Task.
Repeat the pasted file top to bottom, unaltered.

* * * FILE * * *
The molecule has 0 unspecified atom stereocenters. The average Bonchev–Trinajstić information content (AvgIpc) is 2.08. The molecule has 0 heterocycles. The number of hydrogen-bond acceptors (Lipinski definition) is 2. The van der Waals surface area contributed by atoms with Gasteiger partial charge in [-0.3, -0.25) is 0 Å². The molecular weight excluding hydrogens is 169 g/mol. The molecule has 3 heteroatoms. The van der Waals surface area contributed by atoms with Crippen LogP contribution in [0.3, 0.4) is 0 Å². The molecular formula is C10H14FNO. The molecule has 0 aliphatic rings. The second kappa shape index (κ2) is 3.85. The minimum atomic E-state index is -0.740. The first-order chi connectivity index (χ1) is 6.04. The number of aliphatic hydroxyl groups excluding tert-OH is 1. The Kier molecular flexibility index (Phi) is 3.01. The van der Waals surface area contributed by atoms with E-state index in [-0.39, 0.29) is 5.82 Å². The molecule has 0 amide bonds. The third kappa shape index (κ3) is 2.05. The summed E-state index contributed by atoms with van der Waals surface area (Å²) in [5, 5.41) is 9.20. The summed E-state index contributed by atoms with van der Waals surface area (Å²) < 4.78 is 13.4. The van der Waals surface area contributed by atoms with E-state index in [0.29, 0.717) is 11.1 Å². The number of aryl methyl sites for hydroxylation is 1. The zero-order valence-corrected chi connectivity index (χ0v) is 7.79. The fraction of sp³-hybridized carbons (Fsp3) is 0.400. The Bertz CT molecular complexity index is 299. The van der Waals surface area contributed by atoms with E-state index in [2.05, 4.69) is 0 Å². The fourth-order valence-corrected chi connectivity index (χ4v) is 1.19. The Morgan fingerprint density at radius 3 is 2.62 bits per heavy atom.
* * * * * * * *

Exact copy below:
The molecule has 0 unspecified atom stereocenters. The average Bonchev–Trinajstić information content (AvgIpc) is 2.08. The molecule has 0 heterocycles. The number of hydrogen-bond acceptors (Lipinski definition) is 2. The van der Waals surface area contributed by atoms with Gasteiger partial charge in [-0.3, -0.25) is 0 Å². The molecular weight excluding hydrogens is 169 g/mol. The molecule has 3 heteroatoms. The van der Waals surface area contributed by atoms with Crippen LogP contribution in [0.3, 0.4) is 0 Å². The molecular formula is C10H14FNO. The molecule has 0 aliphatic rings. The second kappa shape index (κ2) is 3.85. The minimum atomic E-state index is -0.740. The first-order chi connectivity index (χ1) is 6.04. The number of aliphatic hydroxyl groups excluding tert-OH is 1. The Kier molecular flexibility index (Phi) is 3.01. The van der Waals surface area contributed by atoms with E-state index in [-0.39, 0.29) is 5.82 Å². The molecule has 0 amide bonds. The third kappa shape index (κ3) is 2.05. The summed E-state index contributed by atoms with van der Waals surface area (Å²) in [5, 5.41) is 9.20. The summed E-state index contributed by atoms with van der Waals surface area (Å²) < 4.78 is 13.4. The van der Waals surface area contributed by atoms with E-state index in [0.29, 0.717) is 11.1 Å². The number of aryl methyl sites for hydroxylation is 1. The zero-order valence-corrected chi connectivity index (χ0v) is 7.79. The fraction of sp³-hybridized carbons (Fsp3) is 0.400. The Bertz CT molecular complexity index is 299. The van der Waals surface area contributed by atoms with E-state index in [2.05, 4.69) is 0 Å². The fourth-order valence-corrected chi connectivity index (χ4v) is 1.19. The Morgan fingerprint density at radius 3 is 2.62 bits per heavy atom.